The cover says of Ekow Eshun that he is one of the most important voices in modern Britain. In that modern Britain is for evermore bound up in Africa, in that modern Britain’s writing on Africa is beset by cant and half-truths and Ekow Eshun’s is not, in that he is currently the artistic director of the influential Institute of Contemporary Arts and a former editor of Arena and writes with a blithe inventiveness, the cover makes a tenable claim. It takes a black writer to show the griff and the grief of being black in a white-made world. What we whiteys heard half a century ago from Chinua Achebe in West Africa and James Baldwin in America, today we get from, let’s say, Chimamanda Adichie and Maya Angelou in the same continents; here in England, we can hear it from Ben Okri and Ekow Eshun. Who we are, they ask, and where and how do we belong? It is a matter of soul. And the fraught soul makes for art.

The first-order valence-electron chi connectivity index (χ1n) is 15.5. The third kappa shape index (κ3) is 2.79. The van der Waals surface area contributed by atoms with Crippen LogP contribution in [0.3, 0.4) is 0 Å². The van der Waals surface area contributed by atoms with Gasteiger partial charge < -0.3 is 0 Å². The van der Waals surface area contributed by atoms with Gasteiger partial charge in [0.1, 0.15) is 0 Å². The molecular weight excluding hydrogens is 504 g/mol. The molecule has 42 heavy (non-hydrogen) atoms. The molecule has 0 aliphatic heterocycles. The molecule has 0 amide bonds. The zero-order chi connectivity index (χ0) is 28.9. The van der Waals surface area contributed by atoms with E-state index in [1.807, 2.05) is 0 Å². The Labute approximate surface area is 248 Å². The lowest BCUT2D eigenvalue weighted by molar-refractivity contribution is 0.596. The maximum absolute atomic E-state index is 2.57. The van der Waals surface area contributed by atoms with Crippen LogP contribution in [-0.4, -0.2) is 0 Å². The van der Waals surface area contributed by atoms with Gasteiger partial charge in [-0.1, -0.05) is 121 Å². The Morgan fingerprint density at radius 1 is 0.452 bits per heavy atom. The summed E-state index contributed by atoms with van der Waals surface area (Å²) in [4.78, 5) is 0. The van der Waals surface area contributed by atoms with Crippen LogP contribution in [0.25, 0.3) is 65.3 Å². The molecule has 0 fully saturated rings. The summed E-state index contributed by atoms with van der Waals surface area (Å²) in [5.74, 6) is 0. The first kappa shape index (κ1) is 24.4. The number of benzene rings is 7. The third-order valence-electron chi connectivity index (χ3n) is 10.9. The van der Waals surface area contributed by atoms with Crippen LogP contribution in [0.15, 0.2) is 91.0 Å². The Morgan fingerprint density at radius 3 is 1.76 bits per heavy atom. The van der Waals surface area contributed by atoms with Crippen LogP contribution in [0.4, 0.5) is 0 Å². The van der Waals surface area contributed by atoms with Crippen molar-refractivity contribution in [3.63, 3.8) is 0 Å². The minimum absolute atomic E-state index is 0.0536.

Ekow Eshun was born in Britain of Ghanaian parents thirty-seven or so years ago. Except for three years of early childhood in Ghana, he grew up in Britain, then returned to Ghana as a young man to delve his roots; thence back to London to wrestle out what he had